At the time of the riot there were approximately 1,000 Indiana prisoners and 630 from Arizona. The article stated the Arizona prisoners were abused by local prisoners for obeying the prison rules; they removed their shirts in defiance of and to call attention to their treatment. Newscasts during and following this brief but destructive riot with only a few minor injuries reported, stated that the prisoners from Arizona rioted primarily for being moved so far from home that no family members could visit. The contract between Indiana DOC and Arizona guaranteed that no violent prisoners would be transported to New Castle but several were found to have violent conviction records.

    The later news reports showed tours of the facility with large areas vacant; reportedly due to lack of funds to provide security and basic prisoner care. This was at a time when complaints of overcrowded conditions in Indiana jails and prisons were frequently headline news. Are there no qualified Indiana residents to be trained in prison work, does Indiana not have enough criminals to incarcerate that we must import from other states? Was the amount of stipend per Arizona prisoner (plus the cost of the private, out of state, management group) worth the transport and care of the prisoners or – like the school voucher system – did it result in further drain on local tax dollars?

    Trump is again adding tax burdens to state level governments already burdened with local needs and responsibilities. Carrier debt alone here in Indiana, caused by Trump and resulting in saving approximately 300 jobs and NOT over 1,000 as he bragged about, is a tax burden we have not yet begun to pay for due to his interference at state level government. Maybe he considers removing Pence from our midst is rewarding the state; where do our Republican elected officials, at state and federal levels, stand on this reinstatement of “private prisons” and fulfilling his other nonsensical and costly campaign threats?

  6. JoAnn:
    The republicans seem to have been in lock step on the Trump agenda until yesterday when a few starting pushing back against TrumpCare, as proposed. I see this as the first crack in the foundation and hope TrumpCare further divides the republicans and identifies those that care about something other than money.

    Maybe some republicans will make the case that privately managed prisons are just too expensive and result in too much collateral damage. Or maybe not.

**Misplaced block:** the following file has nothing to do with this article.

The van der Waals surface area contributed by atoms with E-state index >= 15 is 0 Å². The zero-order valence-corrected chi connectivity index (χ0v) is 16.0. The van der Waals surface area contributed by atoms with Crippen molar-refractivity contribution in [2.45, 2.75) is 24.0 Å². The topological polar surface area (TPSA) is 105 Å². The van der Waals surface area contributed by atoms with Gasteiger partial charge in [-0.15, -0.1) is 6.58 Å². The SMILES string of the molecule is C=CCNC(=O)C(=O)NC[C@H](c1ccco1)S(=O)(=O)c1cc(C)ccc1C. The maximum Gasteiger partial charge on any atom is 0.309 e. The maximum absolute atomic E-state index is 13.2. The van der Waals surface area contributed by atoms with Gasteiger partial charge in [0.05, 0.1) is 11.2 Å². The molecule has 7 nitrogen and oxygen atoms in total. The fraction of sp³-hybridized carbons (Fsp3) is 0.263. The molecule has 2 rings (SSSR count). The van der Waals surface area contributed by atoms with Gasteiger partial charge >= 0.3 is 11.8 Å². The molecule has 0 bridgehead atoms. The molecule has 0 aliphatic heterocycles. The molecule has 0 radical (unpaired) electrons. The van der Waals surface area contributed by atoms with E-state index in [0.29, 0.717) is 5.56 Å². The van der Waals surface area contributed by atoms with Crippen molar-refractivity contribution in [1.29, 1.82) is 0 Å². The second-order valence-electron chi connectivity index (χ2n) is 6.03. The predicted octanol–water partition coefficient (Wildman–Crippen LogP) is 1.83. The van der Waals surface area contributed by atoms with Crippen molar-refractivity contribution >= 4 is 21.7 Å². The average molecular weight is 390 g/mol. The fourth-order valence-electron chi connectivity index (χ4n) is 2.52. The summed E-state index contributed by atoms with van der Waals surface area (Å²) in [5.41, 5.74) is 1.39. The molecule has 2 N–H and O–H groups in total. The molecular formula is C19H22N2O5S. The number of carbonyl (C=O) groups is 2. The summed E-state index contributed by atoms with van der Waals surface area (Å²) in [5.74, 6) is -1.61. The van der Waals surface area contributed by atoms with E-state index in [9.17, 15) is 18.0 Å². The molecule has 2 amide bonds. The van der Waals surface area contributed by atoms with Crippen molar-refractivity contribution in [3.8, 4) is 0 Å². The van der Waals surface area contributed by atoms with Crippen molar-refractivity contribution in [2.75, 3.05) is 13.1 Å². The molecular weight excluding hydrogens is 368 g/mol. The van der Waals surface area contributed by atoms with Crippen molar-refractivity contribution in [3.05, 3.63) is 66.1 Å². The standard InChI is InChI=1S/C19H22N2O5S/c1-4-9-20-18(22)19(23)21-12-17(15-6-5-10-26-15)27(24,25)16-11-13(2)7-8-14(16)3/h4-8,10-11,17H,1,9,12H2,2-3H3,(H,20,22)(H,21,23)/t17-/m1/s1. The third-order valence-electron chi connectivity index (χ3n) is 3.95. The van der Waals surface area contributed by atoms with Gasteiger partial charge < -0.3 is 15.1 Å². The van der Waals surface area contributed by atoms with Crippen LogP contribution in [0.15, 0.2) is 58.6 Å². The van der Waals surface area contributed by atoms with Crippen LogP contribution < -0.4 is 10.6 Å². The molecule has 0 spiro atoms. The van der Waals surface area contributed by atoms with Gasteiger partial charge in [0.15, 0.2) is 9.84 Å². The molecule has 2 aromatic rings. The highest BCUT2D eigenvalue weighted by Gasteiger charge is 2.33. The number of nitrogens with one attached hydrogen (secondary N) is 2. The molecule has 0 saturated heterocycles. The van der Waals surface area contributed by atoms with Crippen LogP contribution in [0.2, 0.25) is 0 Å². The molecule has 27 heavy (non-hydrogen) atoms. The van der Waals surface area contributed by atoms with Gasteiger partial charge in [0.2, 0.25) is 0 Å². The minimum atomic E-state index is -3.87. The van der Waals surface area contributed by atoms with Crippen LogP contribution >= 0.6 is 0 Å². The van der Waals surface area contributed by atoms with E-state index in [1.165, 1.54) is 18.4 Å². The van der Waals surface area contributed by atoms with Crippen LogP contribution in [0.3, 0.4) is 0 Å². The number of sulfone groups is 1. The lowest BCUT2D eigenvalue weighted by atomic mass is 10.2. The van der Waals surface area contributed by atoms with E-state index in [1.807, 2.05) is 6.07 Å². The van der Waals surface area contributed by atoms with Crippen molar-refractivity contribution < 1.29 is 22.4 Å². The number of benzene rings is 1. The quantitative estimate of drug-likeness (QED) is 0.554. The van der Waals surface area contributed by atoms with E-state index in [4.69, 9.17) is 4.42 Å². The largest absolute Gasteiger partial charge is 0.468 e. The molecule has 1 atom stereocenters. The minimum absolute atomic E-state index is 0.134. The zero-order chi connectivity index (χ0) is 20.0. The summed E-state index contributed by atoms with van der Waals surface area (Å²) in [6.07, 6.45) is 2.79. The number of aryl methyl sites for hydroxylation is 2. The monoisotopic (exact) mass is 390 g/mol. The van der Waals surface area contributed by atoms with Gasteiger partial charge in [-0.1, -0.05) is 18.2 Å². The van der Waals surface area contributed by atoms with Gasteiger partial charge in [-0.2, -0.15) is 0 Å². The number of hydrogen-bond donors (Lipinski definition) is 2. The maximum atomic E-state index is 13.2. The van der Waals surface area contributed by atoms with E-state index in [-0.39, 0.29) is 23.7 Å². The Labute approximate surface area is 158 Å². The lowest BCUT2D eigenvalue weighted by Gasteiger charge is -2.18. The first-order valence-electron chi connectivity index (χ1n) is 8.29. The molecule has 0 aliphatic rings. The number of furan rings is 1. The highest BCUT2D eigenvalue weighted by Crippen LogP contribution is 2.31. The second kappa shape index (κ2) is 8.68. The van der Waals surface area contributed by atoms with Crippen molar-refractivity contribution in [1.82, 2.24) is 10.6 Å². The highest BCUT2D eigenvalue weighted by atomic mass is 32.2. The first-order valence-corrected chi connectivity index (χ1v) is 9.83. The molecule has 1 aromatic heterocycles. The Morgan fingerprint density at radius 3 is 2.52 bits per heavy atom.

7. As always, The Right’s only motivation is SHORT TERM FINANCIAL GAIN, wrapped in pseudo-religious phoniness. It keeps the money pipeline to Congress intact. Damn the consequences. Trump is only doing what the Republicans since Reagan have secretly wanted.

  8. What Theresa said – she is right on. Now if lobbyists for the private prison industry can only get the legislatures throughout the land to call for 50 years for jaywalking or speeding. . . .

  9. We should be spending all of our energy working to disenfranchise uneducated white people. As it stands today democrats spend all their time earnestly arguing against obvious evils like private prisons, while republicans proceed with their plan to destroy our nation and install a corporatist nightmare state. The other side isn’t listening, because they are either too stupid or brainwashed to understand our arguments, or they are the sociopathic manipulators of the stupid.

    As we rightfully explain to the psychopath why murder is wrong, he pretends to be listening while dismembering us piece by piece. When are we going to realize that to defeat the psycho we have to fight him on his level?

  10. Or to put it another way, we are pacifists trying to win a war. We can die superior like our hero Jesus, or we can fight to win. Do democrats have it in them to fight to win? They did before, when people remembered what true economic subjugation was.

  11. “Over It” nailed it. The slow walking coup d’état is now firmly entrenched and the only way we’re going to stop it to be defiant in its face and to fight it. That means we have to counter every lie, every half truth, every propaganda campaign they make and work as hard as we can to get these people out of office and out of government as fast as we can. As this blows up over the repeal of the ACA and everything else that they have in mind we need to nail them in town hall meetings and if they don’t show up for them scream bloody murder when they don’t. We need to work to launch recall efforts to capitalize on all the angst that the people have now as the Republicans roll out every draconian plan after draconian plan and get these clowns out of office.

    We can either stand back and watch and let everything that we care about go down the drain or we can stand our ground and fight this and expose both them and their moribund ultra right wing agenda for this country for what it really is – oligarchical slavery. We cannot allow ourselves to find ourselves in the position where we wish that we had done this when what they envision for us is already in place and tearing everything down around us. If we wait until then then this country will go down the drain and us right along with it.

    This is the greatest threat to our democracy that we have ever faced from within and we have to be able to rise to the occasion, expose it for what really is, and defeat it. We owe this to our forebearers, to ourselves and those that will follow us to do so. To do otherwise we will forfeit the right to be called Americans.

  12. YES! Ditto “Over it” and Tom – sometimes you need to fight fire with fire or nothing will change. If people don’t stand up for what they believe is right, then eventually there will be nothing to stand up for. Instead of focusing on stupid tweets – easy as it is – why aren’t the Democrats educating the public about everything going on behind the scenes and under the radar?

  13. I am a Democrat and I think their inaction is a reflection of their own oligarchs. A congressman or senator or even a president is something that every wealthy person strives to own.